July 15, 2011 | Ellen Hertzman, Former Manager of Volunteer Experience

Blue—a much-sought-after color in the gardening world—is really not so hard to find. This week, we’ve got the Blues:

This vibrantly blue Delphinium grandiflorum ‘Blue Butterfly’ leaps out at you from the new beds along Shady Lane. You can’t get much bluer than this…

Echinops sphaerocephalus (globe thistle) waves large round deep blue flowers on prickly foliage. See it on the eastern side of the Perennial Border.

The unrelated, but similarly spiky Eryngium (sea holly) can be seen in numerous places throughout the Gardens. It does well with low water, but also is happy in a moderately wet garden. This particular plant (Eryngium planum ‘Blaukappe’) is found in the Water-Smart Garden.

Take a peek at Scabiosa caucasica ‘Fama’ (which sounds like something out of Harry Potter, doesn't it?), with its large and complex blue flowers—gorgeous! See it in the Birds and Bees Garden.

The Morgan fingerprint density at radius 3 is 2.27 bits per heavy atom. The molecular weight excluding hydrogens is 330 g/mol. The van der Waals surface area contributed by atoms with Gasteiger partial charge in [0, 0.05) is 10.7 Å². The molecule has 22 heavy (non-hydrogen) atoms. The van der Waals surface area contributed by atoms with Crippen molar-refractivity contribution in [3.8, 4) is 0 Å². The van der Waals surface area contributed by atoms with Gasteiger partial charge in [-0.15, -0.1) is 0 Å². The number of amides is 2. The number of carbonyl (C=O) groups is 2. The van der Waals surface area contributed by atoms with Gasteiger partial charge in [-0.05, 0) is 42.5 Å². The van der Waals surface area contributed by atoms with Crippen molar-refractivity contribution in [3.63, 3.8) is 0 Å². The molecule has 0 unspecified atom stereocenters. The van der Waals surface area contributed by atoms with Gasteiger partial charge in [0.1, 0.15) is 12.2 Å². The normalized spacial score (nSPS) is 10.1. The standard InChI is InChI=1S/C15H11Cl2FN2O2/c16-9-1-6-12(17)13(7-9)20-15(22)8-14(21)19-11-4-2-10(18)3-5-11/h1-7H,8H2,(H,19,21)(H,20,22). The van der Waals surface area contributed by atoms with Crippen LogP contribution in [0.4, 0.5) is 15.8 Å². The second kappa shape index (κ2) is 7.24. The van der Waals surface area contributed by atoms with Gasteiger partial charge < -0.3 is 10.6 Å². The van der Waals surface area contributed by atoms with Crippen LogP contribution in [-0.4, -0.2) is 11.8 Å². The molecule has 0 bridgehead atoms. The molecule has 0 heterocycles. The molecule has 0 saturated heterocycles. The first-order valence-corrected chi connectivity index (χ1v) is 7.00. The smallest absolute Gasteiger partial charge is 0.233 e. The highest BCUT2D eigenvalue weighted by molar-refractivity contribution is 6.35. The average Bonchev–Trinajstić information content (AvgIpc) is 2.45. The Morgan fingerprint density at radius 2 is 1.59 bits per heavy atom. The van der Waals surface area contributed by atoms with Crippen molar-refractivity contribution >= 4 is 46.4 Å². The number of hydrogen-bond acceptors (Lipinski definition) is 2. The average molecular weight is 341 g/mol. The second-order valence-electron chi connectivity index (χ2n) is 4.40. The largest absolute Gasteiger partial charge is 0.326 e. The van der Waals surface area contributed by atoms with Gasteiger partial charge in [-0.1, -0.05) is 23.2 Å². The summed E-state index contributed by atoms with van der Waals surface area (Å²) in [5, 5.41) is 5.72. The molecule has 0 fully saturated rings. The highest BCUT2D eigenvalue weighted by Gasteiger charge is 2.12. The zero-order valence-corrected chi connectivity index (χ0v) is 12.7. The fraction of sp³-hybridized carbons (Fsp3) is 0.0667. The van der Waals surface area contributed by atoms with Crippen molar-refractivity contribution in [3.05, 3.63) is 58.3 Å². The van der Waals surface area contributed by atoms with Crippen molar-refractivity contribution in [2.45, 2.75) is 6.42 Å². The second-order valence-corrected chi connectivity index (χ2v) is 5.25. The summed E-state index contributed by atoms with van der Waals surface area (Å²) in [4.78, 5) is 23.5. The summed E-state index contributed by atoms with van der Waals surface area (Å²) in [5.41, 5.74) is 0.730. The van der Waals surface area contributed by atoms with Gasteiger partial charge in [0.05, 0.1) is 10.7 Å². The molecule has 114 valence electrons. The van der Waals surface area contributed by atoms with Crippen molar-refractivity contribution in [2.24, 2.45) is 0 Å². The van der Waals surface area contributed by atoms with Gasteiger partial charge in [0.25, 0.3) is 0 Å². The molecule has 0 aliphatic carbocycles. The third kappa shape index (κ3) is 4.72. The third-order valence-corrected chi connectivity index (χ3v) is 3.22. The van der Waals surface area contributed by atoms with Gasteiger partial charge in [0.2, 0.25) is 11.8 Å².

Two different types of plumbago, one hardy and one tender, give you two different blues. Ceratostigma plumbaginoides, the hardy version with deep blue flowers, blooms from mid-summer to fall, and, if that weren’t enough, follows up with stunning red fall foliage. See a large swath of this beauty in the Romantic Garden, just near the Waring Gate.

Its tender cousin, Plumbago indica, is in view for the summer at the entrance to the El Pomar Waterway, in a pair of large pots. Clipped into a tree form, the clear light blue of this plant will make you want one of your own.

Gardens Not to Miss:
The Laura Smith Porter Plains Garden is happily in bloom, with multitudes of wild flowers delighted by the wet weather. Be sure to pause at the Montane Pond. Watch the dragonflies and water bugs avoiding the swallows which are diving for a meal. Enjoy the cooling sound of the waterfall. Venture into the Montane Garden for a breezy feel of the high country.

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